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Wednesday, May 24, 2017
This article is part of special IPS coverage of World Press Freedom Day.
- Censorship tactics have become more complex, posing new challenges for journalists and non-journalists alike, a new report finds.
In its annual “Attacks on the Press” report, the Committee to Protect Journalists (CPJ) has documented a range of censorship cases from around the world and revealed a new world of media repression.
“[Censorship] is definitely becoming more sophisticated and complex and is occurring at a variety of levels,” CPJ’s Advocacy Director Courtney Radsch told IPS.
CPJ’s Executive Director described these new strategies as “repression 2.0” in the report, stating; “Repression 2.0 is an update on the worst old-style tactics, from state censorship to the imprisonment of critics, with new information technologies including smartphones and social media producing a softening around the edges.”
At the end of 2016, there were almost 260 journalists in jail, the most CPJ has ever documented.
Turkey is the world’s leading jailer of journalists with over 145 imprisoned journalists, more than China, Egypt, and Iran combined.
The country’s media crackdown deepened following the July 15, 2016 coup attempt and the subsequent imposition of a state of emergency which the Turkish government allegedly used to shut down over 50 newspapers, 30 TV channels, and three news agencies.
The government also reportedly used anti-terror laws to imprison journalists, including the chief editor of Turkish daily newspaper Cumhuriyet Can Dündar who was sentenced to six years in prison on charges of disclosing state secrets, espionage, and aiding a terrorist group. Most recently, life sentences are being sought for 30 people with ties to Zaman newspaper, which is associated with Muslim cleric Fethullah Gülen whom the government accuses of organising the coup attempt. The newspaper has since been under government control.
In Kenya, authorities are increasingly using a new mechanism to control the media: money.
“As revenues drain away from traditional media due to the inroads of digital technologies, the use of financial-induced self-censorship, or ‘fiscing’, can also ensure that journalists are more ‘reasonable’ in their reporting,” said journalist Alan Rusbridger in the report.
“Murder is messy. Money is tidy,” he continues.
However, the control of information is not unique to developing countries, said Rasch.
In the U.S., President Donald Trump has raised anti-media hostility to levels “previously unseen on a national scale,” said journalist Alan Huffman in the report.
President Trump has consistently described some media organizations as “fake news,” most recently reiterating the claim that media fabricate stories during the Conservative Political Action Conference (CPAC). “They have no sources, they just make them up when there are none,” he told attendees.
Trump’s rhetoric often emboldened his supporters who would boo journalists. Huffman described one case in the report where a Trump supporter wore a T-shirt that suggested the use of lynching, stating: “Rope. Tree. Journalist. SOME ASSEMBLY REQUIRED.”
The president has also restricted and even denied access for reporters perceived as unfriendly, including those from Buzzfeed, the Huffington Post, and the Washington Post, and has threatened to change libel laws to make it easier to sue journalists and news agencies.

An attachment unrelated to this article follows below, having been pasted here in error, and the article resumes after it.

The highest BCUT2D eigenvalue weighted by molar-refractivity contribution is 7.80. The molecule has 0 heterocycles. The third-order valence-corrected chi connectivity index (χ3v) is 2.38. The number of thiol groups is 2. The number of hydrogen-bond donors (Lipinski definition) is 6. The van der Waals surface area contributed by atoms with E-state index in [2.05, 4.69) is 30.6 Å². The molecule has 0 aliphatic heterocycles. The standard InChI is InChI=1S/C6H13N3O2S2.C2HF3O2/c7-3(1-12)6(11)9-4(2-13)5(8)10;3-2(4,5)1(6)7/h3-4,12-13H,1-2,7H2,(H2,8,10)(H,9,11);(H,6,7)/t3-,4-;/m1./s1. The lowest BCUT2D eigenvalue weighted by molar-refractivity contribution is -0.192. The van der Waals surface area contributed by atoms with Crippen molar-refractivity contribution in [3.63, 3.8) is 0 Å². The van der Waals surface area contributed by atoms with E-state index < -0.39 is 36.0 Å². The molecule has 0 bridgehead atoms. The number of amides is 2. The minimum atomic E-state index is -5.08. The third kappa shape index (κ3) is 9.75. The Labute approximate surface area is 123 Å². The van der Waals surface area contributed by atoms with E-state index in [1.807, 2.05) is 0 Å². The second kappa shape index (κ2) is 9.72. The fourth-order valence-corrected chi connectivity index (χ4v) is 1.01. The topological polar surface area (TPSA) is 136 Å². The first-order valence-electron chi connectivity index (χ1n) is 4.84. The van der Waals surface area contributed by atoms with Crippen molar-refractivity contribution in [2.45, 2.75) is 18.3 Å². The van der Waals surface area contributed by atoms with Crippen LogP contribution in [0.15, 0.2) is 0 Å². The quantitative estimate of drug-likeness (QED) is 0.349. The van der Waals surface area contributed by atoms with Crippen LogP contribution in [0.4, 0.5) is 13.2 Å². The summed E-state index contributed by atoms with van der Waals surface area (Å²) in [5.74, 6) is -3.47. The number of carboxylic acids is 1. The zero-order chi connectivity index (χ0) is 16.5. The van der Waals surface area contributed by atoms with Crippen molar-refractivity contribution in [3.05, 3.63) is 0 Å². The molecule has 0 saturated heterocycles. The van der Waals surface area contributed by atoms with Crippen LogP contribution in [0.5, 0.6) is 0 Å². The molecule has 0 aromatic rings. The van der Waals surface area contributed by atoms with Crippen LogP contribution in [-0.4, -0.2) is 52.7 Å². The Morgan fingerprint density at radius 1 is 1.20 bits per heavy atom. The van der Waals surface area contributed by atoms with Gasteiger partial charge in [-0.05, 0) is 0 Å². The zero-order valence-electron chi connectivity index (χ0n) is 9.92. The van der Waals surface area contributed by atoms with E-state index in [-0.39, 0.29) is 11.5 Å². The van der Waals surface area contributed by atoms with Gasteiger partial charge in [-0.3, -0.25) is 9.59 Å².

In one chapter, Christian Amanpour noted the similarities in such “poisonous” trends in the U.S. and around the world.
“The same dynamic has infected powerful segments of the American media, as it has in Egypt, Turkey, and Russia, where journalists have been pushed into political partisan corners, delegitimized, and accused of being enemies of the state. Journalism itself has become weaponized. We cannot allow that to happen,” she stated.
In Ecuador, the government has allegedly used social media as a way to suppress journalists.
After tweeting that Ecuador’s former Vice-President Lenin Moreno had not paid income taxes, journalist Bernardo Abad’s twitter account had been blocked for violating its terms of service. By the end of the week, nine accounts had been temporarily suspended after also tweeting about Moreno’s taxes.
Radsch told IPS that with the internet and social media, there are now “more outlets for repression and threats.”
China has taken this to the next level, making plans to link journalists’ online posts to their finances.
Under the country’s proposed social credit plan, journalists who write or speak critically of the government could face personal financial consequences including decreased credit score or a denied loan. Such censorship goes beyond the business as usual tactics of shutting down reporters’ social media accounts to affecting journalists’ daily activities.
Rasch highlighted the need to advocate for an open internet and the rights of journalists.
“[We must] remember the importance of the press that continues to help us make sense of all the information that we are bombarded with all the time,” she told IPS.
She also recommended journalists adopt secure communication practices in order to maintain their privacy and their sources’ privacy.
Most importantly, journalists must stand strong and commit to fact-based reporting.
“This is the best and most important way to fight back against the new censorship,” said Simon.
“Journalists cannot allow themselves to feel demoralized. They need to pursue their calling and to seek the truth with integrity, honestly believe that the setbacks, while real, are temporary,” he concluded.